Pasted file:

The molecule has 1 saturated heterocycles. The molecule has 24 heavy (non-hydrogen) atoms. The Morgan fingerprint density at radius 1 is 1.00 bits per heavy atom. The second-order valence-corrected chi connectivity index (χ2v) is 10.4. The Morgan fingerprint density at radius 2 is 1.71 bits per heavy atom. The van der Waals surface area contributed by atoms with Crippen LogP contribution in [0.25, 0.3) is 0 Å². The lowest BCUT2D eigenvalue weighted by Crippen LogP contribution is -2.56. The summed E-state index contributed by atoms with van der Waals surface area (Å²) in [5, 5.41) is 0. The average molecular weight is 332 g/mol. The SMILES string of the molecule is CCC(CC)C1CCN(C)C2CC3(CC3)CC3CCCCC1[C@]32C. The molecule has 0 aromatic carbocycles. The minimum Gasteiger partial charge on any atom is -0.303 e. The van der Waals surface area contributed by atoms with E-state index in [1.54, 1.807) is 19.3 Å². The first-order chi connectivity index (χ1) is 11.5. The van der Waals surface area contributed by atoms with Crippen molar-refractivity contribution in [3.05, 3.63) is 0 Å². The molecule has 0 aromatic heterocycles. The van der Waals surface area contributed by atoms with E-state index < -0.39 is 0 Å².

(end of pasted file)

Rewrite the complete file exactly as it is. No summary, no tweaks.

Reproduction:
The molecule has 1 saturated heterocycles. The molecule has 24 heavy (non-hydrogen) atoms. The Morgan fingerprint density at radius 1 is 1.00 bits per heavy atom. The second-order valence-corrected chi connectivity index (χ2v) is 10.4. The Morgan fingerprint density at radius 2 is 1.71 bits per heavy atom. The van der Waals surface area contributed by atoms with Crippen LogP contribution in [0.25, 0.3) is 0 Å². The lowest BCUT2D eigenvalue weighted by Crippen LogP contribution is -2.56. The summed E-state index contributed by atoms with van der Waals surface area (Å²) in [5, 5.41) is 0. The average molecular weight is 332 g/mol. The SMILES string of the molecule is CCC(CC)C1CCN(C)C2CC3(CC3)CC3CCCCC1[C@]32C. The molecule has 0 aromatic carbocycles. The minimum Gasteiger partial charge on any atom is -0.303 e. The van der Waals surface area contributed by atoms with E-state index in [1.54, 1.807) is 19.3 Å². The first-order chi connectivity index (χ1) is 11.5. The van der Waals surface area contributed by atoms with Crippen molar-refractivity contribution in [3.05, 3.63) is 0 Å². The molecule has 0 aromatic heterocycles. The van der Waals surface area contributed by atoms with E-state index < -0.39 is 0 Å².